It's not a matter of the "latest" specifications. All four speeds are part of the latest specification (HDMI 2.1). It's a matter of getting a cable built for the speed you require, and has the certification to prove it, so you know it works before you hook up everything.


2017-12-22 at 13:28 #30583   (113)
Doug
I have been contemplating upgrading from my Apple TV 3 to the new version. However, most of my equipment is still older - it is using the HDMI 1.4 standard. I was thinking the new Apple TV needs to have HDMI 2.0. So, I guess my question is, if I buy the latest Apple TV 5 will it work with my older equipment (Yamaha Receiver, LG TV, etc.)


2017-12-22 at 16:03 #30597   (114)
(2017-12-22 at 13:28)Doug wrote:  I have been contemplating upgrading from my Apple TV 3 to the new version. However, most of my equipment is still older - it is using the HDMI 1.4 standard. I was thinking the new Apple TV needs to have HDMI 2.0. So, I guess my question is, if I buy the latest Apple TV 5 will it work with my older equipment (Yamaha Receiver, LG TV, etc.)
Assuming the Apple TV-4K properly complies with the HDMI 2.0 spec, it should negotiate capabilities with whatever is on the other end of the cable (receiver, TV, etc.) and only let you use resolutions/features both support. This is a part of HDMI's backward-compatibility specifications.

When attaching your equipment, I would expect the ATV factory-default configuration to negotiate capabilities and display something both can support (e.g. 1080p or 4K at 30Hz) if your equipment won't support more than that. You may or may not have the ability to manually configure something beyond the auto-negotiated resolutions (which would probably not work unless the negotiation failed to report the full set of capabilities).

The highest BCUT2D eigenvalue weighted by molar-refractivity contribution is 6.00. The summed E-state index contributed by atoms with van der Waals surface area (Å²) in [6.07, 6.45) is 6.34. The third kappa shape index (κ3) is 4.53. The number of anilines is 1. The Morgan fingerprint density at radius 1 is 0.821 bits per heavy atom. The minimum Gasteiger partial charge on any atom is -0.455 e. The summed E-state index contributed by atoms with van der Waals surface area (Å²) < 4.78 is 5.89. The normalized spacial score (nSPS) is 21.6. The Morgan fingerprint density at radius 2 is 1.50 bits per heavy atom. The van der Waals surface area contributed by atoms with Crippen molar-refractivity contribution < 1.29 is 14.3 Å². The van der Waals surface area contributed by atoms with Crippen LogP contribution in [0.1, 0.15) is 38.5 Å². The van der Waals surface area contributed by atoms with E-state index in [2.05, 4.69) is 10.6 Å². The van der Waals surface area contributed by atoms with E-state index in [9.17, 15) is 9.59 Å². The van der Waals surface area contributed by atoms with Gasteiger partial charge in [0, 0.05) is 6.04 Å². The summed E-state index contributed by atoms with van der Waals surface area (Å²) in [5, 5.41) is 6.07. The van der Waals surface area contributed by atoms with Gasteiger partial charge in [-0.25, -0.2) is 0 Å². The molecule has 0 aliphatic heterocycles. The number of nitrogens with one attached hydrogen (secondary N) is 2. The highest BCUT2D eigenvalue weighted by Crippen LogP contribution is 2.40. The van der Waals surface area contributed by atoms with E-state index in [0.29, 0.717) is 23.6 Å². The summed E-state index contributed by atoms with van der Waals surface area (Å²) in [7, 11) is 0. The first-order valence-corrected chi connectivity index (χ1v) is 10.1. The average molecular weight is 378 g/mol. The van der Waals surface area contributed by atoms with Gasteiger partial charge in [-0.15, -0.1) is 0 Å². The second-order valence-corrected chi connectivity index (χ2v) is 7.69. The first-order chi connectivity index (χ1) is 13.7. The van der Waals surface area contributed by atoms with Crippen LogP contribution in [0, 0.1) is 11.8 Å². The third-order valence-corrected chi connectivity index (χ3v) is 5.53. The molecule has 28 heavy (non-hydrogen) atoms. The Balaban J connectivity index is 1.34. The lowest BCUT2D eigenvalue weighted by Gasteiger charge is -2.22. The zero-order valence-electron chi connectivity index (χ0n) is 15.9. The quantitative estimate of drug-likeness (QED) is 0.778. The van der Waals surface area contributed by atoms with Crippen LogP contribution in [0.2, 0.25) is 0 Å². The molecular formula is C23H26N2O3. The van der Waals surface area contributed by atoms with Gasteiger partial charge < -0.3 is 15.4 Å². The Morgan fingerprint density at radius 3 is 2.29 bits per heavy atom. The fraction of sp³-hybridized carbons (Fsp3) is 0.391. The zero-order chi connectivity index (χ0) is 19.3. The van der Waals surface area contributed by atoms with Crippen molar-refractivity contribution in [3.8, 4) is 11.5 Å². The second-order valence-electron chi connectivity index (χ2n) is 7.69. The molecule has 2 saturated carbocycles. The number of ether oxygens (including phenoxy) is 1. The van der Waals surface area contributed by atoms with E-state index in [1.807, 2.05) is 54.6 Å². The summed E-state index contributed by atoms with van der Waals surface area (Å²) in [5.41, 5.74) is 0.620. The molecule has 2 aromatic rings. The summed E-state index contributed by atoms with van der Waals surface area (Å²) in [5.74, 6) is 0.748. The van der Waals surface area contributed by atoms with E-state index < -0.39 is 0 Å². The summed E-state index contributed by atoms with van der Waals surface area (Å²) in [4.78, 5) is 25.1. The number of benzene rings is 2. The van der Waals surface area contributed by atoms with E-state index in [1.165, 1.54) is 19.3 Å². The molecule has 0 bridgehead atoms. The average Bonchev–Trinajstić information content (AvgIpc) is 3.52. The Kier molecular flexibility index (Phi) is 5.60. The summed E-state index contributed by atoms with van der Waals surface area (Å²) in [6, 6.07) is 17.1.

This has been my experience with other HDMI equipment (a PlayStation 3, a Verizon FiOS TV receiver, and a Dish Network Hopper DVR). It is possible that Apple's implementation is broken so badly that it can't work without a 4K/60Hz display, but that would truly surprise me.


2017-12-22 at 16:17 #30599   (115)
After re-reading my recent posts:
(2017-12-20 at 00:02)David Charlap wrote:  For an Apple TV-4K, the maximum resolution (according to the spec sheet) is 2160p at 60Hz. That resolution uses 12.54 Gbps, which is beyond the spec for a high speed cable. A premium high speed cable should be used for this...
(2017-12-21 at 18:56)David Charlap wrote:  If your device (or TV) only supports 4K at 30Hz, then a high speed cable will support the bandwidth you require. If they support 4K at 60Hz and you don't have a premium high speed cable, then you have no way to be sure...